Cannes Awards: ‘Anatomy of a Fall’ Takes Palme d’Or, ‘The Zone of Interest’ and ‘The Pot au Feu’ Among Winners

A year after collecting his second Palme d‘Or for “Triangle of Sadness,” Ruben Östlund bestowed the same honor to Justine Triet’s “Anatomy of a Fall,” a thought-provoking legal drama which purports to investigate the guilt or innocence of a popular novelist (Sandra Hüller), accused of murdering her husband. But the film is every bit as much an inquest into their marriage, bringing private details from the couple’s personal life into the courtroom for the press, public and audience to dissect, as if under a microscope.

Triet is only the third woman to win the Palme d’Or (after Jane Campion for “The Piano” and “Titane” helmer Julia Ducournau, who joined Östlund on the jury this year). The prize was presented by Jane Fonda, who remarked on how far Cannes has come — setting a record for female representation, with seven woman helmers in competition this year — since the American star first attended. In accepting the award, Triet made a point of acknowledging the protests against French pension reform, which were forbidden from the festival.

Ducournau presented the Grand Prix to “The Zone of Interest” by Jonathan Glazer. An adaptation of the World War 2 novel by Martin Amis (who passed away during the festival), the haunting film depicts the private life of the German commandant (Christian Friedel) responsible for executing countless Jews at Auschwitz. The film leaves those horrors largely off-screen, while focusing on the officer and his wife (Hüller, who also starred in the Palme winner), asking audiences to consider the morality of the perpetrators.

The best actor award went to Kōji Yakusho, who plays a working-class Tokyo man in Wim Wenders’ “Perfect Days.” The character spends his mornings cleaning public toilets around the city, while leaving himself free time to read books, raise trees and observe the people around him. The best actress prize took the room by surprise, honoring Turkish actor Merve Dizdar for her role as a rural school teacher who challenges the self-centered male protagonist in Nuri Bilge Ceylan’s long and philosophical “About Dry Grasses.”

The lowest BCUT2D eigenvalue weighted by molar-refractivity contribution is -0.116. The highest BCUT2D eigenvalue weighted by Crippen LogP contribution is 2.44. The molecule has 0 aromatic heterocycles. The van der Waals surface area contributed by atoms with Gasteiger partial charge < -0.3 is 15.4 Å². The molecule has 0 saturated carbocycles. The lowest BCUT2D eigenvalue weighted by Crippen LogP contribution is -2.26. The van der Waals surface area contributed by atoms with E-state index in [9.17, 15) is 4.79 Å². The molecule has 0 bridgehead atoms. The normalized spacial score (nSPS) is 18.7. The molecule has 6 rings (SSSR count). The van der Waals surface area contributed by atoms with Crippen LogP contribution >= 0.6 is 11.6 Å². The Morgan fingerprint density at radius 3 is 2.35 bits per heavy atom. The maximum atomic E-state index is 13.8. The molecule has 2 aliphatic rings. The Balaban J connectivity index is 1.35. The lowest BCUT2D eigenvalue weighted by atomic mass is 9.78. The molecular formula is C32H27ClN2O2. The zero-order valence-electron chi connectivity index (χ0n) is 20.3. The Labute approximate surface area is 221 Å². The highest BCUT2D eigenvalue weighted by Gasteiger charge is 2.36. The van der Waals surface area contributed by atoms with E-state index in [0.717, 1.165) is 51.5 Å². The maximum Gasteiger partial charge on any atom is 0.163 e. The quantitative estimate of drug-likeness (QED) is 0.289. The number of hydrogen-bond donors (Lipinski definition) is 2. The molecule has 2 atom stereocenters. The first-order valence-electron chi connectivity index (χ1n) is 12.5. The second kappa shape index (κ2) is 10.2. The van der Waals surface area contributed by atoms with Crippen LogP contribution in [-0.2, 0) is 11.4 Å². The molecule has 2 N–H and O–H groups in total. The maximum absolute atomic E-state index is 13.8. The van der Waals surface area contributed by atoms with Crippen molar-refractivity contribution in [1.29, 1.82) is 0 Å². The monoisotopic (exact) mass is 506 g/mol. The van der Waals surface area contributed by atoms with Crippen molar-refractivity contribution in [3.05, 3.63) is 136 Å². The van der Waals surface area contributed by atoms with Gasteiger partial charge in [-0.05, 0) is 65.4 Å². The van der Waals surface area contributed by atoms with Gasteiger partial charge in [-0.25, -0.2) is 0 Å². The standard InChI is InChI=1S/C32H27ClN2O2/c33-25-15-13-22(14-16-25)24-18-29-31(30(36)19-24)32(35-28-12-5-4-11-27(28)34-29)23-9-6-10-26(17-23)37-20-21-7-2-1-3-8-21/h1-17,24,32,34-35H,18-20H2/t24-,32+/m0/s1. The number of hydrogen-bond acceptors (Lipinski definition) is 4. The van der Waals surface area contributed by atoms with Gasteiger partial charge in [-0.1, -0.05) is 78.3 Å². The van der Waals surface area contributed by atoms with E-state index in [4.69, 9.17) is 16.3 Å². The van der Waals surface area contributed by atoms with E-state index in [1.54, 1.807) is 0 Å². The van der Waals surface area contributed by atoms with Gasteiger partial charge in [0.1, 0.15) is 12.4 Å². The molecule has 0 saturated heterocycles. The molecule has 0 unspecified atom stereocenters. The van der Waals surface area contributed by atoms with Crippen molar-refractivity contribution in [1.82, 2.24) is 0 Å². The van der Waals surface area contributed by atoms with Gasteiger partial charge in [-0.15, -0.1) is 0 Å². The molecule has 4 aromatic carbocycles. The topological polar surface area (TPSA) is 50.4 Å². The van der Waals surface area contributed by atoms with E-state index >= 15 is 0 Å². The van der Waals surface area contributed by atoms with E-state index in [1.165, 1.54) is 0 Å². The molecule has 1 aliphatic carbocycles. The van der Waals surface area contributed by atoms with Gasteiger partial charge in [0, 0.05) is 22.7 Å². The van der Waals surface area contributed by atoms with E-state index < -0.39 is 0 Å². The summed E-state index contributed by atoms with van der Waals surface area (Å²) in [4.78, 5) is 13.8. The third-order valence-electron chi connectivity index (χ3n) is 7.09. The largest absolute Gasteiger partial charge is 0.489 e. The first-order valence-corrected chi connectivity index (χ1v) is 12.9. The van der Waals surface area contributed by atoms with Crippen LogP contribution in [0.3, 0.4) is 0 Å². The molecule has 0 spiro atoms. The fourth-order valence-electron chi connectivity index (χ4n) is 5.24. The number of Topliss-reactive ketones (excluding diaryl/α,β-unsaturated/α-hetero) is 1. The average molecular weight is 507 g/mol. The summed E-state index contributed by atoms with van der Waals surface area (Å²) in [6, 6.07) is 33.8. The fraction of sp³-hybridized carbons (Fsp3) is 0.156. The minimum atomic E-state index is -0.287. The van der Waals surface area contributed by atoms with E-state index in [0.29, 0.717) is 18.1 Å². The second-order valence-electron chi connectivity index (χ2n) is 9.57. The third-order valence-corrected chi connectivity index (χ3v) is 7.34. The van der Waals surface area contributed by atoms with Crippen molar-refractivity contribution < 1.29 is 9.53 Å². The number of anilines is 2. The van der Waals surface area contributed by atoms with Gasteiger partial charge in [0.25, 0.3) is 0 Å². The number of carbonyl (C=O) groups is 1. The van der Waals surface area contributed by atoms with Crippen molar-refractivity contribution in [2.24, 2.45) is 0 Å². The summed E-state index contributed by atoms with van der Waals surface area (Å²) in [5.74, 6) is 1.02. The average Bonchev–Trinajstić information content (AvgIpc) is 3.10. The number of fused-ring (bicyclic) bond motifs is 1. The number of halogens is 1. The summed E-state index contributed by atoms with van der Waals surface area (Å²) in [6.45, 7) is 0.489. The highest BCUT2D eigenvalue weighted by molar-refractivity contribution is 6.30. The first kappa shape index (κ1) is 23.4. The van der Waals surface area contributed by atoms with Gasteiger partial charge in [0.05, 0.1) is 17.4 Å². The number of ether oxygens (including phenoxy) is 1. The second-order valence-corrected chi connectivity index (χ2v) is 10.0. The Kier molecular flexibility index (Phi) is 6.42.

Sakamoto Yûji won the screenplay prize for Kore-eda Hirokazu’s “Monster,” which also received the Queer Palm the night before, while Finnish director Aki Kaurismaki took the Jury Prize for “Fallen Leaves,” a seemingly timeless love story between two strangers struggling to keep their jobs, forced into the present by radio dispatches from the war in Ukraine.

Directing honors went to Tran Anh Hung for “The Pot au Feu.” Set in 19th-century France, the mouthwatering feature focuses on the shared passion between a celebrated gourmet (Benoît Magimel) and his cook (Juliette Binoche) of nearly 20 years, which extends from the kitchen to their personal lives. In accepting the prize, the director thanked his wife, then corrected himself, identifying her as “his cook” instead.

Östlund co-presented the awards with fellow jurors Paul Dano and Brie Larson, Moroccan director Maryam Touzani, French actor Denis Ménochet, British-Zambian writer-director Rungano Nyoni, Afghan author Atiq Rahimi, Argentinian writer-director Damián Szifrón and French director Ducournau.

A separate jury decides the Camera d’Or prize for best first feature. That award went to Vietnamese director Thien An Pham’s three-hour art film “Inside the Yellow Cocoon Shell,” which premiered in the Directors’ Fortnight section.

Full list of prizes below.


Palme d’Or: “Anatomy of a Fall,” Justine Triet

Grand Prix: “The Zone of Interest,” Jonathan Glazer

Director: Tran Anh Hung, “The Pot au Feu”

Actor: Kōji Yakusho, “Perfect Days”

Actress: Merve Dizdar, “About Dry Grasses”

Jury Prize: “Fallen Leaves,” Aki Kaurismaki

Screenplay: Sakamoto Yûji, “Monster”


Camera d’Or: “Inside the Yellow Cocoon Shell,” Thien An Pham

Short Films Palme d’Or: “27,” Flóra Anna Buda.

Short Films Special Mention: “Fár,” Gunnur Martinsdóttir Schlüter

Golden Eye Documentary Prize: TBA

Queer Palm: “Monster”


Un Certain Regard Award: “How to Have Sex,” Molly Manning Walker

Jury Prize: “Hounds,” Kamal Lazraq

Best Director Prize: “The Mother of All Lies,” Asmae El Moudir

Freedom Prize: “Goodbye Julia,” Mohamed Kordofani

Ensemble Prize: “The Buriti Flower,” João Salaviza, Renée Nader Messora, cast and crew

New Voice Prize: “Omen,” Baloji


Europa Cinemas Label: “Creatura,” Elena Martín

Society of Dramatic Authors and Composers Prize: “A Prince,” Pierre Creton


Grand Prize: “Tiger Stripes,” Amanda Nell Eu

French Touch Prize: “It’s raining in the house,” Paloma Sermon-Daï

GAN Foundation Award for Distribution: Pyramide Films, “Inshallah a boy”

Louis Roederer Foundation Rising Star Award: Jovan Ginić, “Lost Country”

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